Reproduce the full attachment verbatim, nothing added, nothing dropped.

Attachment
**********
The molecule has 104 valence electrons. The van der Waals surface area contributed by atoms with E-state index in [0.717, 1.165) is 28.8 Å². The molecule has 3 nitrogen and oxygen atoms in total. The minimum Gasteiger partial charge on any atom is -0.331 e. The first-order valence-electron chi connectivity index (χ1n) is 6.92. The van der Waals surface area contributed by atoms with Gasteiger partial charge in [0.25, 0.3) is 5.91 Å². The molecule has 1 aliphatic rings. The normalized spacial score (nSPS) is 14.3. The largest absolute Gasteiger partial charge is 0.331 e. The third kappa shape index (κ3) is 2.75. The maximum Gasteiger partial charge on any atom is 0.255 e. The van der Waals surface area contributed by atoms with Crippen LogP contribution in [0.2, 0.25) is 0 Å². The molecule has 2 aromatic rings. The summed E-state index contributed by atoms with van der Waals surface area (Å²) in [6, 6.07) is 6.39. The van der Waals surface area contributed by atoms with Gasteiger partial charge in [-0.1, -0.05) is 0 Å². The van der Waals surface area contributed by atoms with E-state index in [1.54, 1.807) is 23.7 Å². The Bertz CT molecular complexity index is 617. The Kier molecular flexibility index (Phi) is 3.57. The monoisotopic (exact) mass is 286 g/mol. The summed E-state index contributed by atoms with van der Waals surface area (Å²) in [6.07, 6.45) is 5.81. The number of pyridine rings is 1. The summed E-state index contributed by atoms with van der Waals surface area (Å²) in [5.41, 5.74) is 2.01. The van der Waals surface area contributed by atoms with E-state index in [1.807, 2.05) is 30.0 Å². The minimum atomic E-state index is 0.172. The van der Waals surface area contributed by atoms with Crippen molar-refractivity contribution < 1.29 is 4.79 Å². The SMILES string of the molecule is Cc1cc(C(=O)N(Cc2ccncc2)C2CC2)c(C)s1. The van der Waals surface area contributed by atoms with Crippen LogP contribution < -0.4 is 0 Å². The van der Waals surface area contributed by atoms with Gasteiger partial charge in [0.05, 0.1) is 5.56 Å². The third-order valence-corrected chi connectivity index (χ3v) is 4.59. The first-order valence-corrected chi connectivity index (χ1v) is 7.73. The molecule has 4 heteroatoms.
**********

The molecule has 104 valence electrons. The van der Waals surface area contributed by atoms with E-state index in [0.717, 1.165) is 28.8 Å². The molecule has 3 nitrogen and oxygen atoms in total. The minimum Gasteiger partial charge on any atom is -0.331 e. The first-order valence-electron chi connectivity index (χ1n) is 6.92. The van der Waals surface area contributed by atoms with Gasteiger partial charge in [0.25, 0.3) is 5.91 Å². The molecule has 1 aliphatic rings. The normalized spacial score (nSPS) is 14.3. The largest absolute Gasteiger partial charge is 0.331 e. The third kappa shape index (κ3) is 2.75. The maximum Gasteiger partial charge on any atom is 0.255 e. The van der Waals surface area contributed by atoms with Crippen LogP contribution in [0.2, 0.25) is 0 Å². The molecule has 2 aromatic rings. The summed E-state index contributed by atoms with van der Waals surface area (Å²) in [6, 6.07) is 6.39. The van der Waals surface area contributed by atoms with Gasteiger partial charge in [-0.1, -0.05) is 0 Å². The van der Waals surface area contributed by atoms with E-state index in [1.54, 1.807) is 23.7 Å². The Bertz CT molecular complexity index is 617. The Kier molecular flexibility index (Phi) is 3.57. The monoisotopic (exact) mass is 286 g/mol. The summed E-state index contributed by atoms with van der Waals surface area (Å²) in [6.07, 6.45) is 5.81. The number of pyridine rings is 1. The summed E-state index contributed by atoms with van der Waals surface area (Å²) in [5.41, 5.74) is 2.01. The van der Waals surface area contributed by atoms with E-state index in [1.807, 2.05) is 30.0 Å². The minimum atomic E-state index is 0.172. The van der Waals surface area contributed by atoms with Crippen molar-refractivity contribution < 1.29 is 4.79 Å². The SMILES string of the molecule is Cc1cc(C(=O)N(Cc2ccncc2)C2CC2)c(C)s1. The van der Waals surface area contributed by atoms with Crippen LogP contribution < -0.4 is 0 Å². The van der Waals surface area contributed by atoms with Gasteiger partial charge in [0.05, 0.1) is 5.56 Å². The third-order valence-corrected chi connectivity index (χ3v) is 4.59. The first-order valence-corrected chi connectivity index (χ1v) is 7.73. The molecule has 4 heteroatoms.